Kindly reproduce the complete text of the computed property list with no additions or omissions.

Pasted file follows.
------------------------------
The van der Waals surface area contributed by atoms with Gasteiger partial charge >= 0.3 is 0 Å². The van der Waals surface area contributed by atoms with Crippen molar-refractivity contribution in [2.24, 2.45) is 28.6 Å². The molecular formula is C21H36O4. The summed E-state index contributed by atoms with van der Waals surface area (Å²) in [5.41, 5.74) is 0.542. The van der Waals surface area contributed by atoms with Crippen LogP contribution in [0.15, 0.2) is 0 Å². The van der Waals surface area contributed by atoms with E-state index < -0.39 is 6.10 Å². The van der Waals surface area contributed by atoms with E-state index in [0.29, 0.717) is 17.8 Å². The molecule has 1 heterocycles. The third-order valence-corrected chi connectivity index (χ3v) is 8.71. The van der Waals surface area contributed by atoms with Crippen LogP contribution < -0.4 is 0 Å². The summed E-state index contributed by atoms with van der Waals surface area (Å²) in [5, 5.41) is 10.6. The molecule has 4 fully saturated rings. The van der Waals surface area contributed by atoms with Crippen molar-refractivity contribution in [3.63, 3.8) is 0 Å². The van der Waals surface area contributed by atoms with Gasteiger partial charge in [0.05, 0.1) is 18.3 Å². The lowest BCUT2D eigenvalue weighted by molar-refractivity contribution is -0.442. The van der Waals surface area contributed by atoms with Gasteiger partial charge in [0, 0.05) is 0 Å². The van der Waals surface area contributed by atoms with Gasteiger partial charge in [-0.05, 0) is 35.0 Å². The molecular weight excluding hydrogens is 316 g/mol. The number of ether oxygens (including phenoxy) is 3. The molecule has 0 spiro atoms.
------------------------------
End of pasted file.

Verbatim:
The van der Waals surface area contributed by atoms with Gasteiger partial charge >= 0.3 is 0 Å². The van der Waals surface area contributed by atoms with Crippen molar-refractivity contribution in [2.24, 2.45) is 28.6 Å². The molecular formula is C21H36O4. The summed E-state index contributed by atoms with van der Waals surface area (Å²) in [5.41, 5.74) is 0.542. The van der Waals surface area contributed by atoms with Crippen LogP contribution in [0.15, 0.2) is 0 Å². The van der Waals surface area contributed by atoms with E-state index < -0.39 is 6.10 Å². The van der Waals surface area contributed by atoms with E-state index in [0.29, 0.717) is 17.8 Å². The molecule has 1 heterocycles. The third-order valence-corrected chi connectivity index (χ3v) is 8.71. The van der Waals surface area contributed by atoms with Crippen LogP contribution < -0.4 is 0 Å². The summed E-state index contributed by atoms with van der Waals surface area (Å²) in [5, 5.41) is 10.6. The molecule has 4 fully saturated rings. The van der Waals surface area contributed by atoms with Crippen molar-refractivity contribution in [3.63, 3.8) is 0 Å². The van der Waals surface area contributed by atoms with Gasteiger partial charge in [0.05, 0.1) is 18.3 Å². The lowest BCUT2D eigenvalue weighted by molar-refractivity contribution is -0.442. The van der Waals surface area contributed by atoms with Gasteiger partial charge in [0, 0.05) is 0 Å². The van der Waals surface area contributed by atoms with Gasteiger partial charge in [-0.05, 0) is 35.0 Å². The molecular weight excluding hydrogens is 316 g/mol. The number of ether oxygens (including phenoxy) is 3. The molecule has 0 spiro atoms.